Sort of sad, really.  Okay.  Maybe a lot sad, really.


I think of the Bible story about John The Baptist.  Tough guy to listen to.  Not necessarily likeable.  Not a guy many would gravitate to.  Legend has it he wore the skin of an animal and ate locusts dipped in honey.  Hmmm . . . not necessarily my kind of guy.  Don’t know that I’d tune my radio to his station.


Then we have that Other Guy.  The Guy who talked about loving your neighbor as yourself.  The Guy who talked about peacemakers, the humble, the poor.  The Guy who wanted the children to come to Him.


I think we have a tendency to seek out those who speak on our behalf, who give credence to our beliefs, be them right or wrong, good or bad or evil, tolerant or intolerant, accepting or rejecting.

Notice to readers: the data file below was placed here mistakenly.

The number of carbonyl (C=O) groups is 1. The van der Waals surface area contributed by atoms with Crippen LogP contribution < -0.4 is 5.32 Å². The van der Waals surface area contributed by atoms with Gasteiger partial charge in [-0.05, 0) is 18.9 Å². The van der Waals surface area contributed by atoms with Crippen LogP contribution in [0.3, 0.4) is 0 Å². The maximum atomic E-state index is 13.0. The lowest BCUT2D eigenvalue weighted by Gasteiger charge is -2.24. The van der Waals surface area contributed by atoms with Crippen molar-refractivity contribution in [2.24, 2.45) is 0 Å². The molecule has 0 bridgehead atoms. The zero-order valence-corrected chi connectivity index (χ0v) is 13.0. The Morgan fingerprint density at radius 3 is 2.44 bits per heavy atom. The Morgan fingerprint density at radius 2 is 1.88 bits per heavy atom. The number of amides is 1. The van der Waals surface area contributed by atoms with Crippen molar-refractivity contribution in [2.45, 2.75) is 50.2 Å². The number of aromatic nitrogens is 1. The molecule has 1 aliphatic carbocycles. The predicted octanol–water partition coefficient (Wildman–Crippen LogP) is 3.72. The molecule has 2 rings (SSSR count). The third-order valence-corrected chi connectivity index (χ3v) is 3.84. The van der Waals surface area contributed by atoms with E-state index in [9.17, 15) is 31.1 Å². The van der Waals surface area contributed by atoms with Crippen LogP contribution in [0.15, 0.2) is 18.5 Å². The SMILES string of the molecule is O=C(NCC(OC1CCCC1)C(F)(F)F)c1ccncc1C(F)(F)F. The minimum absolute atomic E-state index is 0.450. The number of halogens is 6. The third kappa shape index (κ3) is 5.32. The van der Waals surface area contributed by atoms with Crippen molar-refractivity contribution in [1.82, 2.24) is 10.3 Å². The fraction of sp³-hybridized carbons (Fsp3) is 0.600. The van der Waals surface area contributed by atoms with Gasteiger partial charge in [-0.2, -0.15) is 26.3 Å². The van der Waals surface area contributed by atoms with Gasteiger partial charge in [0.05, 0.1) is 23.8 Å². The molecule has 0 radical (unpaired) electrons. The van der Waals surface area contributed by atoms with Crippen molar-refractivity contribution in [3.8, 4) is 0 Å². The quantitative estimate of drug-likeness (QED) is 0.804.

My dad had a saying: “Garbage in, garbage out!”  A lot of truth in that, I think.


I think if we seek out those who preach intolerance, who preach indifference, who preach hatred and distortion, we become those same individuals.  How can we not?  “Garbage in, garbage out!”


And, if we seek those who preach acceptance, who preach kindness, who preach tolerance and belonging, isn’t there the possibility . . . the probability  . . . of becoming those same individuals?  Perhaps, “Goodness in, goodness out!”

If we surround ourselves with those who preach negativity, don’t we become like them?  Don’t we become them?  Wouldn’t it be better . . . wouldn’t it make the world better . . . our lives better . . . if we surrounded ourselves with positive people?


So . . .


I’m wondering what you’re listening to today.  Tomorrow.  Next week.  What is your station set to?  What is The Voice You Listen To?  What is it you wish to become?  What is it you wish your children to become?  Garbage?  Goodness?  What is The Voice You Listen To?  Something to think about . . .

Live Your Life, and Make A Difference!